Following hints that 1993 abolished Excise Duty on carbonated soft drinks is set to return, rather than panic or refuse the Federal Government’s intention, 62% of Nigerians have agreed that a tax on soft drinks will help to lower the high costs of managing non-communicable diseases like diabetes.
The above is a result of a recent survey by a leading polling firm; the NOI Polls in partnership with Gatefield, Research Hub Africa, and the Federal Ministry of Health.
The Survey’s Breakdown
About 90% of Nigerians drank at least one soft drink each week, and around 40% drank them daily.
Non-communicable diseases like diabetes, hypertension, heart disease, and cancer account for one in three deaths in Nigeria, yet, less than 50% of Nigerians are aware that soft drink consumption is associated with an increased risk of these diseases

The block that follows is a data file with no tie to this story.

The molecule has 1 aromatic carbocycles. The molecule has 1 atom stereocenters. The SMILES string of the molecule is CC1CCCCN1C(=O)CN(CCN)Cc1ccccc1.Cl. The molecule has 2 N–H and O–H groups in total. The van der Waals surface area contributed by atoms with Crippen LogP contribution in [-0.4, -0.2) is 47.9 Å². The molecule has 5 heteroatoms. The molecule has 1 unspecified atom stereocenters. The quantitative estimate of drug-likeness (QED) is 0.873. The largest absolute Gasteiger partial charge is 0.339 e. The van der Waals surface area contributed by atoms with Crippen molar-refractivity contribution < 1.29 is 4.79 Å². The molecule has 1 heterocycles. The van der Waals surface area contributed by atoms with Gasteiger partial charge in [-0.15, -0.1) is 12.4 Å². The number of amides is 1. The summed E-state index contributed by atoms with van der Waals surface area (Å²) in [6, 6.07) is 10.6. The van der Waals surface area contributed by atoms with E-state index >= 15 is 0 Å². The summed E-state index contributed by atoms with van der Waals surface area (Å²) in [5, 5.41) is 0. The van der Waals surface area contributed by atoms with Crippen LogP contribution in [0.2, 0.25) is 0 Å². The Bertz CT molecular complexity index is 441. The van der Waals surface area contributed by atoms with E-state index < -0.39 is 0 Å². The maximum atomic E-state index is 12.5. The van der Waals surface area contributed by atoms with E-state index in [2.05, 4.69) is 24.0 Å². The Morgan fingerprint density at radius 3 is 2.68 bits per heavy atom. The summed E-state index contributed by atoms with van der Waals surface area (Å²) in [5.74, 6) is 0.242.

By perception, 54% of Nigerians would also support a tax on soft drinks if the tax revenue were reinvested in the provision of healthcare services.
Corroborating the survey’s outcome, Dr. Olumide Okunola, Senior Health Specialist at the World Bank, recently submitted that the Federal Government should impose taxes on energy drinks, adding that taxes on Sugar-Sweetened Beverages (SSB) should be included in the 2022 budget.
What you should know
- The Nigerian government is putting a finishing touch ahead of the 2022 budget implementation on the reintroduction of excise duty on all non-alcoholic drinks manufactured in the country, which could affect Read.
- Excise duty is a levy placed on the manufacture of locally produced goods.
- This survey is coming on the heels of a warning from the Manufacturing Association of Nigeria, MAN decrying the proposed re-introduction of excise duty on non-alcoholic drinks, saying producers could lose up to ₦1.9 trillion in revenue sales by 2025.